The description of South African corporate communication practitioners that contribute to organisational performance

Authors: Le Roux, T.

Editors: Rensburg, R.S.

https://www.elsevier.com/en-gb

Journal: Public relations review

Volume: 40

Issue: 2

Pages: 193-215

Publisher: JAI Press

ISSN: 0363-8111

DOI: 10.1016/j.pubrev.2013.11.008

Public relations are a function that contributes to the greater good of society and the performance of an organisation (Grunig, 2006b; Grunig et al., 2002). However, many times the practitioner fails to accomplish this undertaking (Grunig et al., 2002; Tobin, 2004; Van Ruler, 1997).

Practitioners, researchers and professional bodies from various countries have researched, and tried to suggest the abilities, skills, knowledge and approach that practitioners should have and take, in order to make a contribution to organisational performance. However, no study has provided a comprehensive prioritised list of all these variables in order to describe the practitioner that contributes to organisational performance.

In light of this problem, this study tries to describe the South African public relations practitioner that will be able to contribute to organisational performance. The study firstly prioritises and tests all the variables influencing practitioners listed in literature against the views of South African practitioners in top performing organisations. Secondly the study, through the use of structural equation modelling, builds a model that describes the variables pertaining to a South African practitioner that contribute to organisational performance, from the view of South African practitioners.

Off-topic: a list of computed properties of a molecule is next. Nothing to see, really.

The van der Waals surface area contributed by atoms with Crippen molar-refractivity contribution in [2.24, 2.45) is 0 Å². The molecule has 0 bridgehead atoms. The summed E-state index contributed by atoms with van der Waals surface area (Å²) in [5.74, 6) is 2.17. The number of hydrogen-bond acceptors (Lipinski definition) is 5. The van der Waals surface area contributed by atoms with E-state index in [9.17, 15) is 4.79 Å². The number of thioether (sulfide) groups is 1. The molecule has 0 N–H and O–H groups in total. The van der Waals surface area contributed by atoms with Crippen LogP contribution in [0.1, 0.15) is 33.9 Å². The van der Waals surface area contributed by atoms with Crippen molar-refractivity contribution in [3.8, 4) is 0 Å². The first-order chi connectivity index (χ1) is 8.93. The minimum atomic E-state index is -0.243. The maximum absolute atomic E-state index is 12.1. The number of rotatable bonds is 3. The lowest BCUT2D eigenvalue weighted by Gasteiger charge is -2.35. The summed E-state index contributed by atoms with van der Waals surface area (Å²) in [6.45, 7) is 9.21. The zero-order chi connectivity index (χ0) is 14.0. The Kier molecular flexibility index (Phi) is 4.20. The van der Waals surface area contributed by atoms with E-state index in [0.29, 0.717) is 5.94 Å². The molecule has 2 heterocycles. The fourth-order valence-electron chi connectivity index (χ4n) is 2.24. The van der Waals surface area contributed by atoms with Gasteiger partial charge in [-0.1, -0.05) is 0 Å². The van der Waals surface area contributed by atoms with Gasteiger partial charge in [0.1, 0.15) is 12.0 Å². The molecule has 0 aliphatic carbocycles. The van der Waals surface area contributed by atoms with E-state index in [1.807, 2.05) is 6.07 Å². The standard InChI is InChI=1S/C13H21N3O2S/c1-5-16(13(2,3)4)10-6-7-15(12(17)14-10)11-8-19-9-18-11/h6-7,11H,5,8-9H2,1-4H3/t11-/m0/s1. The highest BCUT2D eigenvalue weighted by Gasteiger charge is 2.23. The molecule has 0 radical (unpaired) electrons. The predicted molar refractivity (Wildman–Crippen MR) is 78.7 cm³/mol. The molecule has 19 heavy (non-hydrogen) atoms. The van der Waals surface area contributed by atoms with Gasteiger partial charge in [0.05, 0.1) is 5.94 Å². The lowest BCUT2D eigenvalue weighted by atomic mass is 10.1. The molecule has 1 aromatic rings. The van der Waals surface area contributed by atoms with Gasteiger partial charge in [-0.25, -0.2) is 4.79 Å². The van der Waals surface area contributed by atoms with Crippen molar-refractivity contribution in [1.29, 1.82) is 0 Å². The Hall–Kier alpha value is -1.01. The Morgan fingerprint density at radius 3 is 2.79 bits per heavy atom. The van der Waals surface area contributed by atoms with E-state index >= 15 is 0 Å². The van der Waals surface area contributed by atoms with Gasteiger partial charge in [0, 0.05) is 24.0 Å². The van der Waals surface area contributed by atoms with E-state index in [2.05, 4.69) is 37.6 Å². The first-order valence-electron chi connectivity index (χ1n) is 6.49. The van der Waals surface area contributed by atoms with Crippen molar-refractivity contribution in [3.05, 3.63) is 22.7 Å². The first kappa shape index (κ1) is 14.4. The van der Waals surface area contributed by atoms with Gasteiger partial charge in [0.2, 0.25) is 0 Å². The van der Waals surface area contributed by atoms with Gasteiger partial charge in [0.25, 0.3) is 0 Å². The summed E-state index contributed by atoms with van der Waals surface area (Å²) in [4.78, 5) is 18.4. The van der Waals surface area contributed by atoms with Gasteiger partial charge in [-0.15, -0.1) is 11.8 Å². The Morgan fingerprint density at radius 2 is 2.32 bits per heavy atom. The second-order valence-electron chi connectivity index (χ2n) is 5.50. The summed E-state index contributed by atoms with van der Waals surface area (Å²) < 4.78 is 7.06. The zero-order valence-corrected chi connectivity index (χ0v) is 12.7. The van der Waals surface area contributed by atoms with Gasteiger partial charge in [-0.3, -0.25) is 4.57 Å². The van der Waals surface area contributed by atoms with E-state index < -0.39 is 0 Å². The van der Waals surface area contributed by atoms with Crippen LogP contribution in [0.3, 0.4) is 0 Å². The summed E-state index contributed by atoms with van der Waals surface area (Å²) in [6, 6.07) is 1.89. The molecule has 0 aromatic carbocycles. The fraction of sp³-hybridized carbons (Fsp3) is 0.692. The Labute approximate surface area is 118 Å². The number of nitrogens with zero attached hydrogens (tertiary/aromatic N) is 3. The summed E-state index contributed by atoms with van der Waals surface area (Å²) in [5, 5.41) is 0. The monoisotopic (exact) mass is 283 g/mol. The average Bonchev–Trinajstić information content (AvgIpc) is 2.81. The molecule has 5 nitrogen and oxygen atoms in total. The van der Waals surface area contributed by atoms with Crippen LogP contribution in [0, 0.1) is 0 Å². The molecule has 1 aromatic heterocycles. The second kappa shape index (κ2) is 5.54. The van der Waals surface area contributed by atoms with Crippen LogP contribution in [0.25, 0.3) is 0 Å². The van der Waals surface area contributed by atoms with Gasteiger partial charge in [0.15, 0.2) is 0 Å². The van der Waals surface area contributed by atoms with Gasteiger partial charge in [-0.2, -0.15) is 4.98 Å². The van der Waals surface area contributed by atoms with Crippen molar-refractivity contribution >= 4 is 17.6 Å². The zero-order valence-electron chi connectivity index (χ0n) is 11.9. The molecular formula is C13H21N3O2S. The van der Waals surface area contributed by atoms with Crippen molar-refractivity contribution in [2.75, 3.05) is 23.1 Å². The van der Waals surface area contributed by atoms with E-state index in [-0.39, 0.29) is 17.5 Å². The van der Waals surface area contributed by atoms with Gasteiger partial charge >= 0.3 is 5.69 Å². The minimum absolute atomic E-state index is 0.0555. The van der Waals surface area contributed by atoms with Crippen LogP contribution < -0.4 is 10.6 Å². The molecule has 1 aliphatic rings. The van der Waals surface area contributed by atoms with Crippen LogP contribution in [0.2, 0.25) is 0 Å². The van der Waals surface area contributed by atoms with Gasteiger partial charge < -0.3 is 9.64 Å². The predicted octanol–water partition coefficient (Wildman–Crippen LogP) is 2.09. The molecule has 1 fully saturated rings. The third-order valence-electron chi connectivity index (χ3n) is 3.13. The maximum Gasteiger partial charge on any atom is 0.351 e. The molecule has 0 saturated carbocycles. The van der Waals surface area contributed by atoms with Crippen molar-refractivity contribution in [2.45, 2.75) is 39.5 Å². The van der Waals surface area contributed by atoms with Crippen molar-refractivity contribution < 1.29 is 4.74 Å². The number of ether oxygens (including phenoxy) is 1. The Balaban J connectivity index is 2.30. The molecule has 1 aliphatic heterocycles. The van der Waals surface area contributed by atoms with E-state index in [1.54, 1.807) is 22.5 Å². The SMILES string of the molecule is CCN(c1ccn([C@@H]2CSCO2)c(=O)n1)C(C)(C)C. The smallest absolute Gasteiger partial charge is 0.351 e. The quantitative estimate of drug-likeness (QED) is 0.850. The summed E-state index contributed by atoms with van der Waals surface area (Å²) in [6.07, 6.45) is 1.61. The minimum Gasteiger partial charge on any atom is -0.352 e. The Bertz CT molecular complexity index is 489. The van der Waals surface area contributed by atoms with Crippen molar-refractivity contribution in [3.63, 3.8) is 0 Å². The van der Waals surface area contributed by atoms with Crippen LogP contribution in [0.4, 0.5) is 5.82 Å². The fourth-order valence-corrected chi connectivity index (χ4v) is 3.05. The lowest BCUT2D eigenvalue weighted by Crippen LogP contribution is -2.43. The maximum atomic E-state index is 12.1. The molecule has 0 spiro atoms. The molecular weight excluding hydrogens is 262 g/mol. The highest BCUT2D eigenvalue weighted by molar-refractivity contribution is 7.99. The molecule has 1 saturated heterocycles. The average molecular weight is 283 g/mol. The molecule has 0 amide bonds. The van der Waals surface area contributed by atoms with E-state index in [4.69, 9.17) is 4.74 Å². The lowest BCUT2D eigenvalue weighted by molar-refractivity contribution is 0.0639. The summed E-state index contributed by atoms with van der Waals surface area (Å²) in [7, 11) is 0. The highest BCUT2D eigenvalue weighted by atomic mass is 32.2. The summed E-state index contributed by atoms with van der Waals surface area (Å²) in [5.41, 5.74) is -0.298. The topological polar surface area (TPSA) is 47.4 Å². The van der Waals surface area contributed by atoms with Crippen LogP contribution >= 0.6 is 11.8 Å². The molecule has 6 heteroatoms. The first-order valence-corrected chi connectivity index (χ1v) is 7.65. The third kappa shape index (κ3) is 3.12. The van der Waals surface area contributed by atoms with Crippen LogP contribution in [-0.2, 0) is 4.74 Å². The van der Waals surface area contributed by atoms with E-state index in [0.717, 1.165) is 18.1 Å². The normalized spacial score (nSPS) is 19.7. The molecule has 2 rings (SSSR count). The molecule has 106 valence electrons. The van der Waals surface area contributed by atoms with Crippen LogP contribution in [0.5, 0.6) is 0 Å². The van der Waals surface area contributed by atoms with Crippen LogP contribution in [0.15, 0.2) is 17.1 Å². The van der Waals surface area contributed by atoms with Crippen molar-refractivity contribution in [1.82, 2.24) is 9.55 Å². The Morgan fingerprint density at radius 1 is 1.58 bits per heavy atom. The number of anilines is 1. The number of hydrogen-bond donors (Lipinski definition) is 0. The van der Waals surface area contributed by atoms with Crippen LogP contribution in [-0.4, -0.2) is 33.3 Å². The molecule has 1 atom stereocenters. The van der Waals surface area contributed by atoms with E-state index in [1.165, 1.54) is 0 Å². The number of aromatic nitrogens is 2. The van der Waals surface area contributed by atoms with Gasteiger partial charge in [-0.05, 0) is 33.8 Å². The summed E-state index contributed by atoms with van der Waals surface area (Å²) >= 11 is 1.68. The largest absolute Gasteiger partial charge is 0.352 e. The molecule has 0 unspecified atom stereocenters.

The study is framed within the relational, reflective, two-way symmetrical and feminist paradigms, supported by the general excellence theory as meta-theory, and the relationship management and corporate communication role theories. The multidimensional paradigm was specifically selected to accommodate the complex research context (Grunig, 1989, 2006a; Valin, 2004).

The research methodology followed is both exploratory and interpretive. The literature study is followed by semi-structured interviews with four purposefully selected practitioners and the chairpersons of the two professional bodies (PRISA and IABC) in order to verify the variables identified in literature, and possibly identify new variables pertaining to the South African environment. All these variables were then used to construct a questionnaire completed by public relations practitioners active in the 1319 top performing South African organisations as per South Africa's Top 300 National Companies List (Fletcher, 2007) and the Financial Mail Top 200 Companies List (Williams, 2005). A response rate of 19.9% was achieved.

The qualitative data was content analysed and the quantitative data analysed by means of Statistica (StatSoft Inc., 2007) and SPSS (SPSS Inc., 2007) data analysis software. In order to build a model that describes the South African practitioner that contributes to organisational performance, structural equation modelling by means of AMOS (SPSS Inc., 2009) software was used.

In essence it was found that practitioners should take ownership of and manage their contribution to organisational performance. Furthermore, 13 variables pertaining to the individual-, industry- and professional-levels were statistically verified as the most important variables describing South African practitioners contributing to organisational performance. Due to the specific relationship between these variables, it would seem that enhancing any of these 13 variables would enhance the practitioner's contribution to organisational performance. The main contribution of the study is to add to the discussion on the how the profession can manage and expand its contribution to organisational performance.

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